Slacklining is a sport that was developed by Climbers in Yosemite Valley, California during the late 1970’s and early 1980’s. When they were not climbing, they took flat nylon webbing and stretched it between two rocky outcroppings over a void, and then learned to walk and balance on this webbing. The sister sport of tightrope walking, slackline is different because the rope is dynamic; it moves with you whereas tightrope walking is on a wire or steel cable, and bends some to the weight but is not stretching with each movement. In this way, slackline requires different muscles and training then tightrope walking.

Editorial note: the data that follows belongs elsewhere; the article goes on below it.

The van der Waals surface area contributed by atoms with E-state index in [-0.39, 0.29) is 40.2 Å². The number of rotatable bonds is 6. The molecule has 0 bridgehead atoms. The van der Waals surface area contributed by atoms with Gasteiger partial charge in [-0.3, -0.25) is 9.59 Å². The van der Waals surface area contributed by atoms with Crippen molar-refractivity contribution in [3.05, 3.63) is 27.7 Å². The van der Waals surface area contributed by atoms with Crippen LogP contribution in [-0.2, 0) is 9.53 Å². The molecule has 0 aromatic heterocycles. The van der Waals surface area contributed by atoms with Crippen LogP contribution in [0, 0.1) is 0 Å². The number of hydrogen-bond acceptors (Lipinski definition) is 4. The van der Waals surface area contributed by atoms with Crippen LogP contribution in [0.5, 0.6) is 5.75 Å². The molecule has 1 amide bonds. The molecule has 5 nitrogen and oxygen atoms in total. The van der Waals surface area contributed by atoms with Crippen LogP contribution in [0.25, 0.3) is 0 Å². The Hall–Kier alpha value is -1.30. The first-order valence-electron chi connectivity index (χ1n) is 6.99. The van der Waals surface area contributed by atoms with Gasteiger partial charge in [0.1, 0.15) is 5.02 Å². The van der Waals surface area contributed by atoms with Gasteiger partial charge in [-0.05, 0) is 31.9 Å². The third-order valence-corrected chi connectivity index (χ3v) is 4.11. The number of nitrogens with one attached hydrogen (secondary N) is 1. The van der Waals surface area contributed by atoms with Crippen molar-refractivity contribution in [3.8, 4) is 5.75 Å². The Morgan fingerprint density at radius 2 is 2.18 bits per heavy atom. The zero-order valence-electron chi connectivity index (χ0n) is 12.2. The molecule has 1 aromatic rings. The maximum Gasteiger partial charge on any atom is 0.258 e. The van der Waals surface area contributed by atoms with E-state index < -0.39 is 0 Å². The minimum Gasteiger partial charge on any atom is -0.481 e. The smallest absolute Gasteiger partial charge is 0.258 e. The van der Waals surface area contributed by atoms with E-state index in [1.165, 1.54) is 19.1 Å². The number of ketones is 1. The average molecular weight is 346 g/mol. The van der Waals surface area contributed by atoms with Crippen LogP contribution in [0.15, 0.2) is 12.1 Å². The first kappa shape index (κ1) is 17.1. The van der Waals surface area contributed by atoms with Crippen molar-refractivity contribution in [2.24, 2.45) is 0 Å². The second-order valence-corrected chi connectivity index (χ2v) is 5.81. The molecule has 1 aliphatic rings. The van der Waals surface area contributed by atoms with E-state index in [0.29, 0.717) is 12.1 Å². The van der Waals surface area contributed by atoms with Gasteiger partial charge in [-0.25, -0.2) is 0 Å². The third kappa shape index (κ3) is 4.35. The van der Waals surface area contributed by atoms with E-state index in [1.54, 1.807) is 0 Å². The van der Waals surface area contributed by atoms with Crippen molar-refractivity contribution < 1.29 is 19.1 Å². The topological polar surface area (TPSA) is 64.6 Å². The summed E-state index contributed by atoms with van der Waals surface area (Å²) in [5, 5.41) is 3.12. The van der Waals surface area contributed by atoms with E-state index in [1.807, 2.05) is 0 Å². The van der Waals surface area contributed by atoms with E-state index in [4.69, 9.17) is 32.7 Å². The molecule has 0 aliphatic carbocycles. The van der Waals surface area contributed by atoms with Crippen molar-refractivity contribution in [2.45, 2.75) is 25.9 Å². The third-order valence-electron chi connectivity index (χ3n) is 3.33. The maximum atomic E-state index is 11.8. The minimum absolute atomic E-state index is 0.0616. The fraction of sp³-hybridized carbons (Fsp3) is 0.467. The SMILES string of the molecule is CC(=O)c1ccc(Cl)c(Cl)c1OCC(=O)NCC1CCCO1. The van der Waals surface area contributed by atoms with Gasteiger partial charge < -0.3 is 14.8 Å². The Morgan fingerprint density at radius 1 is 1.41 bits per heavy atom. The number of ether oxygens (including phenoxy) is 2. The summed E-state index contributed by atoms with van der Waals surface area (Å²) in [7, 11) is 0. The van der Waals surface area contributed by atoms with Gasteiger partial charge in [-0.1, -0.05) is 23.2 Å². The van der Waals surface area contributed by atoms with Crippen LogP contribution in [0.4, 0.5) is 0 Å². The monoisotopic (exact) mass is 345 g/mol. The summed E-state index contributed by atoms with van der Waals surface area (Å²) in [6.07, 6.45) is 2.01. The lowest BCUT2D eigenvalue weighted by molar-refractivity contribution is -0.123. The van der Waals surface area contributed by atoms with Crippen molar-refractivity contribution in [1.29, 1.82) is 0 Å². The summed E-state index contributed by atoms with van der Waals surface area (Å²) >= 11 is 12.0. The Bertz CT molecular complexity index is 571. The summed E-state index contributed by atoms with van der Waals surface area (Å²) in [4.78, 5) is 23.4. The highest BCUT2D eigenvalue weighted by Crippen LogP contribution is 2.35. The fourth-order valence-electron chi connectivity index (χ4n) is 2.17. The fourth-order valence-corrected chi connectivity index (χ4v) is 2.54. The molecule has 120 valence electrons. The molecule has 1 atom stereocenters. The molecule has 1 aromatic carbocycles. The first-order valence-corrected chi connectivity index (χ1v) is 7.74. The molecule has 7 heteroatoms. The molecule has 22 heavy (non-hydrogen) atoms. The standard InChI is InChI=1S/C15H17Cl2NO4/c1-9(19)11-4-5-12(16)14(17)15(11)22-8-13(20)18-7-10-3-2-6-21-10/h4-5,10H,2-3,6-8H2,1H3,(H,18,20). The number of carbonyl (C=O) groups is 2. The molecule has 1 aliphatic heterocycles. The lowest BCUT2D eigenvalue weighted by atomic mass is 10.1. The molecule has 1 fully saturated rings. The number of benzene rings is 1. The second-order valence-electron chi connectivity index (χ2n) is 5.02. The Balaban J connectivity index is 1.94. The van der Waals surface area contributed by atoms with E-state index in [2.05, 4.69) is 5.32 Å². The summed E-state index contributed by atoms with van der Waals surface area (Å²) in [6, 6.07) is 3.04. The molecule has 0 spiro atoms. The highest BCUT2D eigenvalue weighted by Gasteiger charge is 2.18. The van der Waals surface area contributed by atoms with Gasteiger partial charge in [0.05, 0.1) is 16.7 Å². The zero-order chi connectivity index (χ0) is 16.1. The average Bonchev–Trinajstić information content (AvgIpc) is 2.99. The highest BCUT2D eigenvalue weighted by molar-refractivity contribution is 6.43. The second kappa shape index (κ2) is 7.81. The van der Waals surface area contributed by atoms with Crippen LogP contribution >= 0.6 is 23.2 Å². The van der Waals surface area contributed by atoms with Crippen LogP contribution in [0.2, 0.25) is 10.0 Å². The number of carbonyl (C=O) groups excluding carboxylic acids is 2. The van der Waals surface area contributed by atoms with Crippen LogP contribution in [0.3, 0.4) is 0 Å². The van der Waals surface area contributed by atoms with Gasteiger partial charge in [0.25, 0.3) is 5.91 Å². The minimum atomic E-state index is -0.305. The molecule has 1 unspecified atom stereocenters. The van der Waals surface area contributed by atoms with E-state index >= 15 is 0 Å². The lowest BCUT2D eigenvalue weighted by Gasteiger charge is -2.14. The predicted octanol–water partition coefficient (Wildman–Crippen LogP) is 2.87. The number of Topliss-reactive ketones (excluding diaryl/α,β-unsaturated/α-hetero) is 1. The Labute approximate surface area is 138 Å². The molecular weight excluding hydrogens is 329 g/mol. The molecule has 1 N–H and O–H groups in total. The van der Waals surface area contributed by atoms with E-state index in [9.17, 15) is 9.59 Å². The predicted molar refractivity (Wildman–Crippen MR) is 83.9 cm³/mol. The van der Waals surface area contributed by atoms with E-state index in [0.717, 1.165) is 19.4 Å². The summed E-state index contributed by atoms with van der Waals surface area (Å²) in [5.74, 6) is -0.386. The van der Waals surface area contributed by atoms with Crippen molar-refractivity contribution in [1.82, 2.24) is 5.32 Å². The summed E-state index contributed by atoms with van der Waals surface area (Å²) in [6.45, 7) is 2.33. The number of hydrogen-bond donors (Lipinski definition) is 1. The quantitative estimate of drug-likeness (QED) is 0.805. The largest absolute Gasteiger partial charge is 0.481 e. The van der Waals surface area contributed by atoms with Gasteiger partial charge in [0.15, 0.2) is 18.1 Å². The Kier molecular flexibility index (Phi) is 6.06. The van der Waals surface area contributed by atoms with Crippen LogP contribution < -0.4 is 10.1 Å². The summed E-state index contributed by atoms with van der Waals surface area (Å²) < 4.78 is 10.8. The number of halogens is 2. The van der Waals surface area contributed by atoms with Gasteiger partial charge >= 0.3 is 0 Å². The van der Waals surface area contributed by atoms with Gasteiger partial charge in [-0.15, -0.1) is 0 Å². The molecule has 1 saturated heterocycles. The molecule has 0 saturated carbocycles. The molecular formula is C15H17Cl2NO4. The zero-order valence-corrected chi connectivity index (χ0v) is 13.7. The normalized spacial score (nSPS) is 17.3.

The sport has evolved into different types: Longlines, which take great physical endurance as they are the most unsteady of lines. Highlines require the most mental strength, with the exposure of being so high up and having so much sky surrounding you, walking on 1″ thick webbing is subconsciously frightening, even if you are attached with harness and leash to the line.
Slacklining over the ground on shorter lengths can be similar to Yoga, in the slow movements and positions. Lastly, tricklining is a tangent of slacklining, involving jumping and even flips. Overall slackline has a different meaning to each and every individual who takes part; everyone finds some philosophy in a sport of balance. It is not only an activity but a way of life. For some, slackline can lead you to some of the most beautiful places on earth, where you experience your surroundings in a way most people could never imagine.